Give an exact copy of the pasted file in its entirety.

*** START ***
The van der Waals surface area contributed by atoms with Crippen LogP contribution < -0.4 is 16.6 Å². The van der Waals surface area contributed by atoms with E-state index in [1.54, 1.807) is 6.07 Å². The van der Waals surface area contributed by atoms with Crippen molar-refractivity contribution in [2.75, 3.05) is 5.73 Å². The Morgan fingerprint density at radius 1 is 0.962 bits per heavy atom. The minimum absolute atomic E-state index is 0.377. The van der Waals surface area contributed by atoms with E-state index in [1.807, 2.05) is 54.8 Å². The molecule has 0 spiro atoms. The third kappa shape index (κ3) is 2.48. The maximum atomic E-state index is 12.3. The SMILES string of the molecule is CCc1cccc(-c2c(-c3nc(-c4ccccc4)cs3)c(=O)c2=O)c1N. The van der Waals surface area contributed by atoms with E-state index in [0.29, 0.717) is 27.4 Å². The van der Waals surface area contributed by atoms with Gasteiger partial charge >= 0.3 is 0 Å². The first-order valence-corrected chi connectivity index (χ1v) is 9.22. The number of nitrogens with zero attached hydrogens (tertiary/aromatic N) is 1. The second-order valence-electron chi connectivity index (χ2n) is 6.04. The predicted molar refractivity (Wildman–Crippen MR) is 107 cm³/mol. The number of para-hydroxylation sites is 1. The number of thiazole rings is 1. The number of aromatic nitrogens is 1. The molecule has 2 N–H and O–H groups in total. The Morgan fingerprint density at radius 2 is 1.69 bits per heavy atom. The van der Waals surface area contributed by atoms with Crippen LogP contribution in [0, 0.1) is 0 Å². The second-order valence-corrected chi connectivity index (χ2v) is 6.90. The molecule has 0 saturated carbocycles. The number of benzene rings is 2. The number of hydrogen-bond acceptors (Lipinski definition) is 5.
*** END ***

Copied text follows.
The van der Waals surface area contributed by atoms with Crippen LogP contribution < -0.4 is 16.6 Å². The van der Waals surface area contributed by atoms with E-state index in [1.54, 1.807) is 6.07 Å². The van der Waals surface area contributed by atoms with Crippen molar-refractivity contribution in [2.75, 3.05) is 5.73 Å². The Morgan fingerprint density at radius 1 is 0.962 bits per heavy atom. The minimum absolute atomic E-state index is 0.377. The van der Waals surface area contributed by atoms with E-state index in [1.807, 2.05) is 54.8 Å². The molecule has 0 spiro atoms. The third kappa shape index (κ3) is 2.48. The maximum atomic E-state index is 12.3. The SMILES string of the molecule is CCc1cccc(-c2c(-c3nc(-c4ccccc4)cs3)c(=O)c2=O)c1N. The van der Waals surface area contributed by atoms with E-state index in [0.29, 0.717) is 27.4 Å². The van der Waals surface area contributed by atoms with Gasteiger partial charge >= 0.3 is 0 Å². The first-order valence-corrected chi connectivity index (χ1v) is 9.22. The number of nitrogens with zero attached hydrogens (tertiary/aromatic N) is 1. The second-order valence-electron chi connectivity index (χ2n) is 6.04. The predicted molar refractivity (Wildman–Crippen MR) is 107 cm³/mol. The number of para-hydroxylation sites is 1. The number of thiazole rings is 1. The number of aromatic nitrogens is 1. The molecule has 2 N–H and O–H groups in total. The Morgan fingerprint density at radius 2 is 1.69 bits per heavy atom. The van der Waals surface area contributed by atoms with Crippen LogP contribution in [0, 0.1) is 0 Å². The second-order valence-corrected chi connectivity index (χ2v) is 6.90. The molecule has 0 saturated carbocycles. The number of benzene rings is 2. The number of hydrogen-bond acceptors (Lipinski definition) is 5.